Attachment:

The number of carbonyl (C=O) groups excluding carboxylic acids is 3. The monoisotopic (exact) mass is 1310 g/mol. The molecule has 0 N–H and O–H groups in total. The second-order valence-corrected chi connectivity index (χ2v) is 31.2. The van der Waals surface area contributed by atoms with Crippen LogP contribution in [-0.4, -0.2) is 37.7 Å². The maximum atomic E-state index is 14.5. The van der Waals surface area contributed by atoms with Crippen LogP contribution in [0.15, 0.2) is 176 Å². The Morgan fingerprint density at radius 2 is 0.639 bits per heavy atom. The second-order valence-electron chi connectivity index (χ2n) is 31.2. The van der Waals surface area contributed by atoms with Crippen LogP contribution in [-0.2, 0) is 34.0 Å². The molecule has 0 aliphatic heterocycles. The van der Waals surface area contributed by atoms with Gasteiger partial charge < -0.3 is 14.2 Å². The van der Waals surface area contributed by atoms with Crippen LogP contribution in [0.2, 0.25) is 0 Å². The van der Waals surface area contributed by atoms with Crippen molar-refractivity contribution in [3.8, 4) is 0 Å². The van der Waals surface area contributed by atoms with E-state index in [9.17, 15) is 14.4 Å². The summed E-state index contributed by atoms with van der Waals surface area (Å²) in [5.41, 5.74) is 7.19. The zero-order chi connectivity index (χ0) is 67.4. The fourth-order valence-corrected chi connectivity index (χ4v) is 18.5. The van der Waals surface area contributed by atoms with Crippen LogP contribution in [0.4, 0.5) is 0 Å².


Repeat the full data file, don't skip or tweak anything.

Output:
The number of carbonyl (C=O) groups excluding carboxylic acids is 3. The monoisotopic (exact) mass is 1310 g/mol. The molecule has 0 N–H and O–H groups in total. The second-order valence-corrected chi connectivity index (χ2v) is 31.2. The van der Waals surface area contributed by atoms with Crippen LogP contribution in [-0.4, -0.2) is 37.7 Å². The maximum atomic E-state index is 14.5. The van der Waals surface area contributed by atoms with Crippen LogP contribution in [0.15, 0.2) is 176 Å². The Morgan fingerprint density at radius 2 is 0.639 bits per heavy atom. The second-order valence-electron chi connectivity index (χ2n) is 31.2. The van der Waals surface area contributed by atoms with Crippen LogP contribution in [-0.2, 0) is 34.0 Å². The molecule has 0 aliphatic heterocycles. The van der Waals surface area contributed by atoms with Gasteiger partial charge < -0.3 is 14.2 Å². The van der Waals surface area contributed by atoms with Crippen LogP contribution in [0.2, 0.25) is 0 Å². The van der Waals surface area contributed by atoms with Crippen molar-refractivity contribution in [3.8, 4) is 0 Å². The van der Waals surface area contributed by atoms with E-state index in [9.17, 15) is 14.4 Å². The summed E-state index contributed by atoms with van der Waals surface area (Å²) in [5.41, 5.74) is 7.19. The zero-order chi connectivity index (χ0) is 67.4. The fourth-order valence-corrected chi connectivity index (χ4v) is 18.5. The van der Waals surface area contributed by atoms with Crippen LogP contribution in [0.4, 0.5) is 0 Å².